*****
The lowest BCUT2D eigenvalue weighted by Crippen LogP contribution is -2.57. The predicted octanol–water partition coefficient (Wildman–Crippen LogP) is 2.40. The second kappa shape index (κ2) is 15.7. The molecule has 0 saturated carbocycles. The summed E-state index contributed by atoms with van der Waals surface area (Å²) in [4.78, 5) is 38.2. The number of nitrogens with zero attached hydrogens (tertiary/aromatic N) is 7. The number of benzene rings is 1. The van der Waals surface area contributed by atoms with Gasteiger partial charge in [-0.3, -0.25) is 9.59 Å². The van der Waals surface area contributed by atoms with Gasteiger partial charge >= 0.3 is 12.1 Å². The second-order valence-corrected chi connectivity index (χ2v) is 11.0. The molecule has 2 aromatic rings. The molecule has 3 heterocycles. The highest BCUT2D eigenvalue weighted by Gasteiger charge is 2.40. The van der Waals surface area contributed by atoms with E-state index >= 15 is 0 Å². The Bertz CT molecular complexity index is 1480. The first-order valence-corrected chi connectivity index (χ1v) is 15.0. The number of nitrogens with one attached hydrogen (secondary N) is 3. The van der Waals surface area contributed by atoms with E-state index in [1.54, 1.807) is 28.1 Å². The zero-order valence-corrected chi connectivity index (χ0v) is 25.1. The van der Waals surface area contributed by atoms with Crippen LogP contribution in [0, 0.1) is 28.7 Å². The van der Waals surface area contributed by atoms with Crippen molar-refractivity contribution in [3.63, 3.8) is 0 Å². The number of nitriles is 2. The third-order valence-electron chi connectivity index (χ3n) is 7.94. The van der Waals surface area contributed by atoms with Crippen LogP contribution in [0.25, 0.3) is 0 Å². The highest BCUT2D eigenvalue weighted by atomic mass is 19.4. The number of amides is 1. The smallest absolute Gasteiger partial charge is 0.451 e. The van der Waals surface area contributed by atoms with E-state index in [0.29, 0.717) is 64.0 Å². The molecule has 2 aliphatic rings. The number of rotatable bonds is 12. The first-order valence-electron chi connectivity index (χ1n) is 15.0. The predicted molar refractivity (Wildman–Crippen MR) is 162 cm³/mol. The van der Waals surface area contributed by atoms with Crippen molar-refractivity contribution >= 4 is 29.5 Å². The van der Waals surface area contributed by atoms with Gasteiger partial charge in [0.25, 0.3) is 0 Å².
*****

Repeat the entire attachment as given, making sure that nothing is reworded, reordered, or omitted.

The lowest BCUT2D eigenvalue weighted by Crippen LogP contribution is -2.57. The predicted octanol–water partition coefficient (Wildman–Crippen LogP) is 2.40. The second kappa shape index (κ2) is 15.7. The molecule has 0 saturated carbocycles. The summed E-state index contributed by atoms with van der Waals surface area (Å²) in [4.78, 5) is 38.2. The number of nitrogens with zero attached hydrogens (tertiary/aromatic N) is 7. The number of benzene rings is 1. The van der Waals surface area contributed by atoms with Gasteiger partial charge in [-0.3, -0.25) is 9.59 Å². The van der Waals surface area contributed by atoms with Gasteiger partial charge >= 0.3 is 12.1 Å². The second-order valence-corrected chi connectivity index (χ2v) is 11.0. The molecule has 2 aromatic rings. The molecule has 3 heterocycles. The highest BCUT2D eigenvalue weighted by Gasteiger charge is 2.40. The van der Waals surface area contributed by atoms with E-state index >= 15 is 0 Å². The Bertz CT molecular complexity index is 1480. The first-order valence-corrected chi connectivity index (χ1v) is 15.0. The number of nitrogens with one attached hydrogen (secondary N) is 3. The van der Waals surface area contributed by atoms with E-state index in [1.54, 1.807) is 28.1 Å². The zero-order valence-corrected chi connectivity index (χ0v) is 25.1. The van der Waals surface area contributed by atoms with Crippen LogP contribution in [0, 0.1) is 28.7 Å². The van der Waals surface area contributed by atoms with Crippen molar-refractivity contribution in [3.63, 3.8) is 0 Å². The number of nitriles is 2. The third-order valence-electron chi connectivity index (χ3n) is 7.94. The van der Waals surface area contributed by atoms with Crippen LogP contribution in [0.25, 0.3) is 0 Å². The highest BCUT2D eigenvalue weighted by atomic mass is 19.4. The number of amides is 1. The smallest absolute Gasteiger partial charge is 0.451 e. The van der Waals surface area contributed by atoms with E-state index in [0.29, 0.717) is 64.0 Å². The molecule has 2 aliphatic rings. The number of rotatable bonds is 12. The first-order valence-electron chi connectivity index (χ1n) is 15.0. The predicted molar refractivity (Wildman–Crippen MR) is 162 cm³/mol. The van der Waals surface area contributed by atoms with Crippen molar-refractivity contribution >= 4 is 29.5 Å². The van der Waals surface area contributed by atoms with Gasteiger partial charge in [0.25, 0.3) is 0 Å².